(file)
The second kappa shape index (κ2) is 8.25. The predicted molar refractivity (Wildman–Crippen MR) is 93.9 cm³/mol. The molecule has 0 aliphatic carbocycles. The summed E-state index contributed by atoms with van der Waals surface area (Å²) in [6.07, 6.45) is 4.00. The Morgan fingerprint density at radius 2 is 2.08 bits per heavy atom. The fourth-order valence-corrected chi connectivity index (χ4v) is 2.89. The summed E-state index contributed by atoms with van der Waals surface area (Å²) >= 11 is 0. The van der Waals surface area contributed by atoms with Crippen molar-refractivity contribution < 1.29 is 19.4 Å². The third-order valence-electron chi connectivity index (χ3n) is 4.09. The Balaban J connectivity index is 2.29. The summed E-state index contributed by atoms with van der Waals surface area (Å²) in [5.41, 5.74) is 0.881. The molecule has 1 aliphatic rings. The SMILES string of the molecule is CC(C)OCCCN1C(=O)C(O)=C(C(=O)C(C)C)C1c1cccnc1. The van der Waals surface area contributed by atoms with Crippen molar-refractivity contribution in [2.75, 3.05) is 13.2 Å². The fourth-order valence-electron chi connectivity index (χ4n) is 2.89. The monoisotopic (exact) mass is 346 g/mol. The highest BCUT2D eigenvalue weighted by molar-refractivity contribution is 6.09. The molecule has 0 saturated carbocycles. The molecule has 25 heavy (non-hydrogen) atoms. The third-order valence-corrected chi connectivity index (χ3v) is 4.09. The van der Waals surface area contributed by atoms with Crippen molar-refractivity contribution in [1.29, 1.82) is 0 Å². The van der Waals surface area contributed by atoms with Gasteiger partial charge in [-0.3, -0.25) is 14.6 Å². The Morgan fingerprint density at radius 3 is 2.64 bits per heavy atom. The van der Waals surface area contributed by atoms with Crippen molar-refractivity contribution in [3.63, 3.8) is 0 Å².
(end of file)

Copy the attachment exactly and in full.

The second kappa shape index (κ2) is 8.25. The predicted molar refractivity (Wildman–Crippen MR) is 93.9 cm³/mol. The molecule has 0 aliphatic carbocycles. The summed E-state index contributed by atoms with van der Waals surface area (Å²) in [6.07, 6.45) is 4.00. The Morgan fingerprint density at radius 2 is 2.08 bits per heavy atom. The fourth-order valence-corrected chi connectivity index (χ4v) is 2.89. The summed E-state index contributed by atoms with van der Waals surface area (Å²) >= 11 is 0. The van der Waals surface area contributed by atoms with Crippen molar-refractivity contribution < 1.29 is 19.4 Å². The third-order valence-electron chi connectivity index (χ3n) is 4.09. The Balaban J connectivity index is 2.29. The summed E-state index contributed by atoms with van der Waals surface area (Å²) in [5.41, 5.74) is 0.881. The molecule has 1 aliphatic rings. The SMILES string of the molecule is CC(C)OCCCN1C(=O)C(O)=C(C(=O)C(C)C)C1c1cccnc1. The van der Waals surface area contributed by atoms with Crippen molar-refractivity contribution in [2.75, 3.05) is 13.2 Å². The fourth-order valence-electron chi connectivity index (χ4n) is 2.89. The monoisotopic (exact) mass is 346 g/mol. The highest BCUT2D eigenvalue weighted by molar-refractivity contribution is 6.09. The molecule has 0 saturated carbocycles. The molecule has 25 heavy (non-hydrogen) atoms. The third-order valence-corrected chi connectivity index (χ3v) is 4.09. The van der Waals surface area contributed by atoms with Crippen molar-refractivity contribution in [1.29, 1.82) is 0 Å². The van der Waals surface area contributed by atoms with Gasteiger partial charge in [-0.3, -0.25) is 14.6 Å². The Morgan fingerprint density at radius 3 is 2.64 bits per heavy atom. The van der Waals surface area contributed by atoms with Crippen molar-refractivity contribution in [3.63, 3.8) is 0 Å².